Why Turnberry can't stage The Open as long as it is part of Trump brand

Just over five years ago, I predicted in this column that it would be “at least a decade” before we could expect to see an Open Championship back at Turnberry. It turns out that I was being optimistic.
Donald Trump holds a press conference on the ninth tee at the official opening of the Trump Turnberry resort in June, 2016. Picture: Jeff J Mitchell/Getty Images.Donald Trump holds a press conference on the ninth tee at the official opening of the Trump Turnberry resort in June, 2016. Picture: Jeff J Mitchell/Getty Images.
Donald Trump holds a press conference on the ninth tee at the official opening of the Trump Turnberry resort in June, 2016. Picture: Jeff J Mitchell/Getty Images.

In fact, I’m now fearing that the Ayrshire venue, scene of one of the game’s greatest battles between Jack Nicklaus and Tom Watson in 1977, might never stage the Claret Jug event again, sad and disappointing as though that prospect sounds.

Back in 2015, when he was still on the presidential campaign in the US, golf-mad Donald Trump had already made it very difficult indeed for the R&A, or any other golfing organisation for that matter, to be aligning themselves with venues carrying his name.

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The American billionaire had come out with some unsavoury comments about Mexicans before he seemed to keep tossing fuel on the fire and, sorry, but you just knew his golf properties were going to suffer.

Fast forward and the Trump brand is now being viewed as potentially damaging by some of the game’s key stakeholders.

On the back of last Wednesday’s shocking events in Washington, where a mob attacked the US Capitol after being incited by the outgoing president, the PGA of America has pulled the plug on hosting the 2022 PGA Championship at Trump National at Bedminster in New Jersey.

"It has become clear that conducting the PGA Championship at Trump Bedminster would be detrimental to the PGA of America brand,” said president Jim Richerson in announcing that decision. “It would put at risk the PGA's ability to deliver our many programmes and sustain the longevity of our mission.”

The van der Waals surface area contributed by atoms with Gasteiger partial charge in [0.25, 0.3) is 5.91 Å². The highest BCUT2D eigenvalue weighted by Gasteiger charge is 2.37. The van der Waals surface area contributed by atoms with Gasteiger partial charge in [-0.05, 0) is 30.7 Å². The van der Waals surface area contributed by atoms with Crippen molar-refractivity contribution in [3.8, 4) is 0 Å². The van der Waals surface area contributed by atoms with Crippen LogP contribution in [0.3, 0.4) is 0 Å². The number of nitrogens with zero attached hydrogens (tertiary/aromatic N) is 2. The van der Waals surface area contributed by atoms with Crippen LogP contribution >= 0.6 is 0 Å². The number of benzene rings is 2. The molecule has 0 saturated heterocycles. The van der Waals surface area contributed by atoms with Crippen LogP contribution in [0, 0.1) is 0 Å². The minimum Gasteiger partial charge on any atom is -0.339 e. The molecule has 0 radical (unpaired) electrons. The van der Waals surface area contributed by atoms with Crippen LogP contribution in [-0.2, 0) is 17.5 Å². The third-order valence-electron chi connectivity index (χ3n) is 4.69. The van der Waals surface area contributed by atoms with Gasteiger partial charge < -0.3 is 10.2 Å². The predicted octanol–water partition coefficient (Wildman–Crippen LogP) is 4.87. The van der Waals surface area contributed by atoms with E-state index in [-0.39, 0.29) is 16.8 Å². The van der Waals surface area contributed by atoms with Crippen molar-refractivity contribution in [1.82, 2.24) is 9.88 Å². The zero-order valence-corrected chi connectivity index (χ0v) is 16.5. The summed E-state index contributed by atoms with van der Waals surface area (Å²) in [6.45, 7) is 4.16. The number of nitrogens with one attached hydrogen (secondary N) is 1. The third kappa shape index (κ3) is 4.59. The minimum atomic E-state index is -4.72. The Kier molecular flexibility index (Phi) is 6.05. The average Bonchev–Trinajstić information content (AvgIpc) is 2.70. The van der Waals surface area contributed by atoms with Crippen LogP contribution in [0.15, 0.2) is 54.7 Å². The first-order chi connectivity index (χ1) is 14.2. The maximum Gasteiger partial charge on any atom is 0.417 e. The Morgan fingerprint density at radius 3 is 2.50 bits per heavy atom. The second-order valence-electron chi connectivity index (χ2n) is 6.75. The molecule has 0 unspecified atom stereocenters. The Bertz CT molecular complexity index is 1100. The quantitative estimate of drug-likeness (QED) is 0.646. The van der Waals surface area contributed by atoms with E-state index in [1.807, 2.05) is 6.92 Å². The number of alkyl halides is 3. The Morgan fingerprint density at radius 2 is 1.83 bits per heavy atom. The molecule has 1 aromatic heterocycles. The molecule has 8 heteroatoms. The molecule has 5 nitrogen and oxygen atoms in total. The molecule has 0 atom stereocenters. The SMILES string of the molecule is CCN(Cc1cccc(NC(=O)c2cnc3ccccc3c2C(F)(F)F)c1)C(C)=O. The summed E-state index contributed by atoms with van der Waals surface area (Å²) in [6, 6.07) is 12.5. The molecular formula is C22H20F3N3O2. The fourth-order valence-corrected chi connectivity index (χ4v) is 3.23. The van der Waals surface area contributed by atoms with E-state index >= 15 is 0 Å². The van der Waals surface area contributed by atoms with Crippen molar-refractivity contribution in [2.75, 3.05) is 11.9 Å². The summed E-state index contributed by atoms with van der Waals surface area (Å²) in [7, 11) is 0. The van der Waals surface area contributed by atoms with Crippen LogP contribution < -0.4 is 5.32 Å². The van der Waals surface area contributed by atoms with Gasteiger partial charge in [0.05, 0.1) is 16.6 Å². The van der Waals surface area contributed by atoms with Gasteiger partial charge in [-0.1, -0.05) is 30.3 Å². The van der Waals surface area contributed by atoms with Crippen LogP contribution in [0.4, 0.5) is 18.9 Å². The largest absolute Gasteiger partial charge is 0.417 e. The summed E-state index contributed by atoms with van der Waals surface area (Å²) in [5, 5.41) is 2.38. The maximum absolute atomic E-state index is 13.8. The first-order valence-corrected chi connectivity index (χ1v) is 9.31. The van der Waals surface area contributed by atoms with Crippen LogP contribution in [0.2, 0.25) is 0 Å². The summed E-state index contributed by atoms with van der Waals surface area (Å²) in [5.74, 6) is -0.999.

The Trump Organisation said it is “incredibly disappointed”, having had a “beautiful partnership” with the PGA of America. That may have been the case back in 2012, when the initial decision was made, but things have changed.

There is no way that the PGA of America, the organisation that runs the Ryder Cup on the other side of the Atlantic, could have contemplated pushing ahead with plans to stage a major at one of Trump’s courses.

For the exact same reason, there now seems no prospect at all of the R&A taking The Open back to Turnberry, where the event was last held in 2009, as long as the venue has the Trump name associated with it.

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Even back in 2015, it was claimed that the R&A had already “privately decided that his reputation is now so toxic that the newly-renamed Trump Turnberry can no longer host the game’s most prestigious tournament”.

The St Andrews-based organisation has now admitted publicly that it has no plans to stage The Open or any of its other championships there in the “foreseeable future”.

What’s more, it will not return until convinced that the “focus will be on the championship, the players and the course itself and we do not believe that is achievable in the current circumstances”. That effectively means it will not allow The Open, or Women’s Open for that matter, to be turned into a sideshow by Trump.

Troon, the other Ayrshire venue used by the R&A for the event, was used as recently as 2016 and has now been lined up for 2024, which would have been 2023 but for the Covid-19 pandemic.

Would that have been the case if Turnberry wasn’t owned by Trump? Probably not, though, at the same time, it could well be the case that The Open, certainly as a commercial beast, has outgrown Turnberry.

It was already a venue that was low on numbers before the R&A upped the ante in terms of how much revenue it now looks to squeeze out of the event and, purely from a location point of view, there is nothing to suggest that fans that have stayed away in the past at Turnberry would suddenly start flocking there.

The sad thing, of course, about it effectively being out in the wilderness as far as tournament golf is concerned - and the same, I’m afraid, goes for Trump International Golf Links in Aberdeen - is that the game’s top players are currently being denied the opportunity to compete on a fabulous golf course.

Changes made to the Ailsa Course by Martin Ebert since Stewart Cink denied Tom Watson a fairytale sixth Open success at the age of 59 in 2009 are simply sensational and, quite frankly, deserve to be showcased to the world in their full glory at some point.

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Alas, Trump deciding to run for president after he bought Turnberry and, consequently, polished up what had become a fading gem and, even more so now, his part in a shameful episode in US history has left the much-loved venue with a worrying future until that name is no longer linked in any way to it.

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